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A smooth and successful transition to kindergarten is a gradual one!

Preschool teachers generally begin to talk with families about kindergarten transition fairly early in the pre-kindergarten year, and the conversation continues through the entire school year. In the first parent meetings, teachers may begin to talk about kindergarten and how play and a developmentally appropriate curriculum in preschool address what four-year-olds should know and be able to do.

By mid-year, information is generally shared about the local school district’s kindergarten registration process by both the preschool and the district.

If your child is not in preschool, you can create a gradual transition to kindergarten on your own by beginning to think about getting yourself and your child ready for this exciting transition at the beginning of the school year before your child starts kindergarten. Throughout this web site, reference is made to what families can do on their own by doing a little research, talking to families and friends who’ve been through the process, and learning about their school district’s processes and supports for families and children beginning kindergarten.

Kindergarten transition activities and experiences that may be offered in your community.

Kindergarten transition activities and experiences should include opportunities for everyone involved to meet and exchange information about the children who are transitioning. These efforts should include opportunities for the pre-kindergarten children themselves to become familiar with the people, places, and activities that will make up their kindergarten experience. Communities and school districts vary in how they approach and provide these opportunities, but generally these opportunities are promoted widely in the community through newspapers, television, flyers, social media, etc. The information can also be accessed through school district web sites or by contacting the district’s central office for information on kindergarten.

Examples of ways to support children’s transition to kindergarten include the following:

  • Preschools and/or elementary schools with kindergarten classrooms may host open houses in which preschool and kindergarten teachers can interact and share general information and information about specific children.
  • Co-training of preschool and kindergarten teachers on issues and processes relevant to transition are regarded as best practice and may occur in your school district.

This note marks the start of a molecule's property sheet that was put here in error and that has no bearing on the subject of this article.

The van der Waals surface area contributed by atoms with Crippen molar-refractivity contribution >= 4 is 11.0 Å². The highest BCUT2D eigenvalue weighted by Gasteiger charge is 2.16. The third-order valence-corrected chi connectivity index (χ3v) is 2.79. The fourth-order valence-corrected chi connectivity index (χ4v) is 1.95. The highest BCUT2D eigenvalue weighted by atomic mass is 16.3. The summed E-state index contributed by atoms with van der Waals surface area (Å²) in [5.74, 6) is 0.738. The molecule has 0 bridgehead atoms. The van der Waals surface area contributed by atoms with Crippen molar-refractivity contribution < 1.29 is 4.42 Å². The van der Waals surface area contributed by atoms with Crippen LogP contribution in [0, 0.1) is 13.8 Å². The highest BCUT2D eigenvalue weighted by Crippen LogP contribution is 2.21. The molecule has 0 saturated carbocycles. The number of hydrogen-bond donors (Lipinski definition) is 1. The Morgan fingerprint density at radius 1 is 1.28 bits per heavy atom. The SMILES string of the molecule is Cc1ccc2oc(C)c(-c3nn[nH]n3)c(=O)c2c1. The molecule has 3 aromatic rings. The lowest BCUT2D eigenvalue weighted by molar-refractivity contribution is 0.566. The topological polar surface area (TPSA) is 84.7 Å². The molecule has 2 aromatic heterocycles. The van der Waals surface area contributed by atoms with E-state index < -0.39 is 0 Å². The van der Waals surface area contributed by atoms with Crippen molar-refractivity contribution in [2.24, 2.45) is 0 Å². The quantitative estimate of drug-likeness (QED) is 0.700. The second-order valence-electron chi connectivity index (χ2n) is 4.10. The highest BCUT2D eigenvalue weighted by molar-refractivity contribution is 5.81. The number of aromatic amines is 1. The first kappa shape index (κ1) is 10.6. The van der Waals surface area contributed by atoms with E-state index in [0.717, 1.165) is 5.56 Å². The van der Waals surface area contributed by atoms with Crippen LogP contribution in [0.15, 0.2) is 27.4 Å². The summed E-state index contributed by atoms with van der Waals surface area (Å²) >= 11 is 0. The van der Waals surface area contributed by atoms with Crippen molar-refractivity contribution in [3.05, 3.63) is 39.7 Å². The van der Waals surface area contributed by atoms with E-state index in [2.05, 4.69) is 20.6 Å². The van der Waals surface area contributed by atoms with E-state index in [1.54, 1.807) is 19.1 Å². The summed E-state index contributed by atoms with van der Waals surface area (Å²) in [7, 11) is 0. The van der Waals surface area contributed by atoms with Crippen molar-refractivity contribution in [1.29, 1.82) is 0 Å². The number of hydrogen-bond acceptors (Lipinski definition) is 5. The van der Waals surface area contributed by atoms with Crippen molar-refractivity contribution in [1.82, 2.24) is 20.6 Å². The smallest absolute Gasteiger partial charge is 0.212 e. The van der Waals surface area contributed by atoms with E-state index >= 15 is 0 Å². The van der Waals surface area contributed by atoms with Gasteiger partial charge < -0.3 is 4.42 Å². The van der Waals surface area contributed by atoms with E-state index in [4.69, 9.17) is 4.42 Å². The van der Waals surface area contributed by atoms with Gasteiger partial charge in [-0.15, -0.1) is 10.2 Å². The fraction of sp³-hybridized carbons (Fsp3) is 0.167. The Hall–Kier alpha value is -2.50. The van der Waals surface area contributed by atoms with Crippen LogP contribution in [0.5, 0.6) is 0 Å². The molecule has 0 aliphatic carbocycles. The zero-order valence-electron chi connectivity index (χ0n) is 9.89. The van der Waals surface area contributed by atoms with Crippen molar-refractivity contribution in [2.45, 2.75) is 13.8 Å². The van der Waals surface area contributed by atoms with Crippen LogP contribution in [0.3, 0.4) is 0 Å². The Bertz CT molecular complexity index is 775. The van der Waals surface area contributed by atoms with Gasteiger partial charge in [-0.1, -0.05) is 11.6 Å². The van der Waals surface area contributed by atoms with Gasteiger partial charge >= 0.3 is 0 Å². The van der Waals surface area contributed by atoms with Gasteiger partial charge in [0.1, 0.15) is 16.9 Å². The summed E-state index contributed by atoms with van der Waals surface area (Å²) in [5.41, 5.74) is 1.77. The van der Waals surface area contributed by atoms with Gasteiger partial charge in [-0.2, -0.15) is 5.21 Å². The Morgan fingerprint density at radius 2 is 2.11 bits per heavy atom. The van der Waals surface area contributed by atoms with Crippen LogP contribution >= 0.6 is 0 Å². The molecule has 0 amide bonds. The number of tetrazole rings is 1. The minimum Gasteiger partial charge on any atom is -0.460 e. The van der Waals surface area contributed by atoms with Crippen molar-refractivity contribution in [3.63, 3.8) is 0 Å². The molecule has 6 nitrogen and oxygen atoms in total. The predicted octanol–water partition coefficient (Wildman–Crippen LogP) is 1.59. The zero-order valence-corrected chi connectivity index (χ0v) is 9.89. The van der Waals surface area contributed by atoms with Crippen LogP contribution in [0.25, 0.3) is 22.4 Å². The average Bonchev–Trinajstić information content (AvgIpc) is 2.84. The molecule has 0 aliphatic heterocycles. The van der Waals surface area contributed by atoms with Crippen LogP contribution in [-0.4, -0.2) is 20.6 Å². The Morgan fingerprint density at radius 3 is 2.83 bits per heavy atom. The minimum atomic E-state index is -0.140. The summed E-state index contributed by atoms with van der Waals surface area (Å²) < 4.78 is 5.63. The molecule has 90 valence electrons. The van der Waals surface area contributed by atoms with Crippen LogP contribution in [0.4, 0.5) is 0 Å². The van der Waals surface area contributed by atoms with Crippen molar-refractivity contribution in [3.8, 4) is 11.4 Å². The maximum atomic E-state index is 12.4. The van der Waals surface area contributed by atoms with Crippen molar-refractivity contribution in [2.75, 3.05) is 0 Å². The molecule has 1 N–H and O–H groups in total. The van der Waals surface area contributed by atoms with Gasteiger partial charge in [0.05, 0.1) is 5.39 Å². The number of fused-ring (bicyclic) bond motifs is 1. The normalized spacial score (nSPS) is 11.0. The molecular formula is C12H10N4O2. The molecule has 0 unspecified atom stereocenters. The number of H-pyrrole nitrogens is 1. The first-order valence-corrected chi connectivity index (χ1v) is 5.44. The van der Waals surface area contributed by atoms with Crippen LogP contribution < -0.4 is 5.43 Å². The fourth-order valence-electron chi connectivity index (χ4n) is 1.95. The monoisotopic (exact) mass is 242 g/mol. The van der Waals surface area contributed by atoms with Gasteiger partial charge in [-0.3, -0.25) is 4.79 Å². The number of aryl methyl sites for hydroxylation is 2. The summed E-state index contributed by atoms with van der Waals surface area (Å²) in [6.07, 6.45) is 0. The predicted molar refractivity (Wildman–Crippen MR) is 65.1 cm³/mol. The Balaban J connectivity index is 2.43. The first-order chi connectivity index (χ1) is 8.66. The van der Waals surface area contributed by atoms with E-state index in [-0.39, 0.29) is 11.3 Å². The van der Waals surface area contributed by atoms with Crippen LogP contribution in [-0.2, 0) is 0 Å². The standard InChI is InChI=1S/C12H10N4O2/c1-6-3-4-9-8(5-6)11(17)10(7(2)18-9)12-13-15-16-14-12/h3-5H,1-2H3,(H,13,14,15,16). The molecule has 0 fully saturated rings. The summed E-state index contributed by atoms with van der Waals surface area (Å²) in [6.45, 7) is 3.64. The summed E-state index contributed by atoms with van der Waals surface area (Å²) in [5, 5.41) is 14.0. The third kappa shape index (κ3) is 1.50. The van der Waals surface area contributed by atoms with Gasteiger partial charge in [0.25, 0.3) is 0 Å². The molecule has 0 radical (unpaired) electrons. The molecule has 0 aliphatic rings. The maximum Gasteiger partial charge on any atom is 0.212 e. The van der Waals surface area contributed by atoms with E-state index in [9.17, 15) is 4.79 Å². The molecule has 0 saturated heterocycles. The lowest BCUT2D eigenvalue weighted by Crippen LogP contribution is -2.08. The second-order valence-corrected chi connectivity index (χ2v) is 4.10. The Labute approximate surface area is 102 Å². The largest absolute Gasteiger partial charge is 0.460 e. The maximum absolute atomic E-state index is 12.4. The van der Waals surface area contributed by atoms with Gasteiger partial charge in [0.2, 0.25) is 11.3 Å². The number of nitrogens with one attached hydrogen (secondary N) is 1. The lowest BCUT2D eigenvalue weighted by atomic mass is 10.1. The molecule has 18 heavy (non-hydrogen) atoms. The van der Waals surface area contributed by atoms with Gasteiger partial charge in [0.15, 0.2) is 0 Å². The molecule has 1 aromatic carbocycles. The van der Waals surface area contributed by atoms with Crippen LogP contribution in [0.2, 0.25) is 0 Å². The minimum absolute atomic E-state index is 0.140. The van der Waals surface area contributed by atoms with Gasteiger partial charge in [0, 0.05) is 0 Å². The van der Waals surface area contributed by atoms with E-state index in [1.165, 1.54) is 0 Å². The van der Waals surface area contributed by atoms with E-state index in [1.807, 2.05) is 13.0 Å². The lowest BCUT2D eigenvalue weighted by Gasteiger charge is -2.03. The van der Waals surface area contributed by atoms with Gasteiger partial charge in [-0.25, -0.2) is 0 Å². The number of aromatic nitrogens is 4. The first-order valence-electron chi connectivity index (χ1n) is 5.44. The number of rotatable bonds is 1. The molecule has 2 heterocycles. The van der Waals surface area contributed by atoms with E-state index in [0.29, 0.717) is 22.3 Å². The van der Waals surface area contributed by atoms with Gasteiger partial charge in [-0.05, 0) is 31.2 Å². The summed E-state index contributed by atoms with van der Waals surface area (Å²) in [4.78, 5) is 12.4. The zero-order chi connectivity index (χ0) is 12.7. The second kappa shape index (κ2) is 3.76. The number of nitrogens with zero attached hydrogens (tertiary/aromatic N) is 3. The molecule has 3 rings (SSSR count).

• Some communities provide opportunities for families to meet kindergarten teachers and hear from them about what to expect in kindergarten.
  • In the spring before kindergarten, visits may be arranged for preschool teachers and parents to observe in the kindergarten classroom and for kindergarten teachers to observe in the preschool classroom.
  • In many communities, one or more of the following opportunities are provided to pre-kindergarten children. The children can:
    • ride the school bus to and from school
    • tour their new school where they see their classroom, the restrooms, the cafeteria, the playground, and the office
    • meet their teachers, the principal, the school secretary, the lunchroom staff, the custodian, etc.
    • participate in activities in the kindergarten classroom
    • eat in the cafeteria
    • play on the playground
  • In some communities, instead of these experiences, families may receive a welcome packet that might include things like photos of the school, relevant parts of the building and grounds, and the teachers, the principal, and other school staff who will become part of the kindergarten children’s daily lives.
  • Ideally, children and families have the opportunity to meet their kindergarten teachers prior to the first day of school, but in many communities district procedures result in assignment of children to teachers just before school starts.

Kindergarten transition activities and experiences families can request on their own.

In communities where these opportunities aren’t initiated by the preschool program or school district, families can request these opportunities themselves.

  • They can request a meeting or home visit with their preschool teacher to talk about kindergarten and how they can support their child’s preparation at home in a way that is appropriate for their child.
  • In the spring, families can request to observe in the kindergarten classroom.
  • Before, during, or after that observation, they can request an appointment to meet the principal and tour the school with their child. If possible, the child can visit his/her classroom and meet the teacher.
  • During the tour, families can ask to observe the school dismissal process, including the arrival and departure of the school busses, so their children can see that process too – and visit the cafeteria during lunchtime or the playground during recess.
  • Families can create their own “Hello Kindergarten!” scrapbook containing pictures of the school and school staff that they share with their children regularly in the days and weeks leading up to the first day of kindergarten.
  • And families can always visit the school several times during the summer and let their children play on the playground to become familiar with the school before the first day.

The goal is for you and your child to be familiar and comfortable with the school and the experiences that will begin on the first day. Your interest and support of your child’s learning will speak volumes to your kindergarten teacher and your principal about your intention to be fully engaged as a partner in supporting your child’s education.

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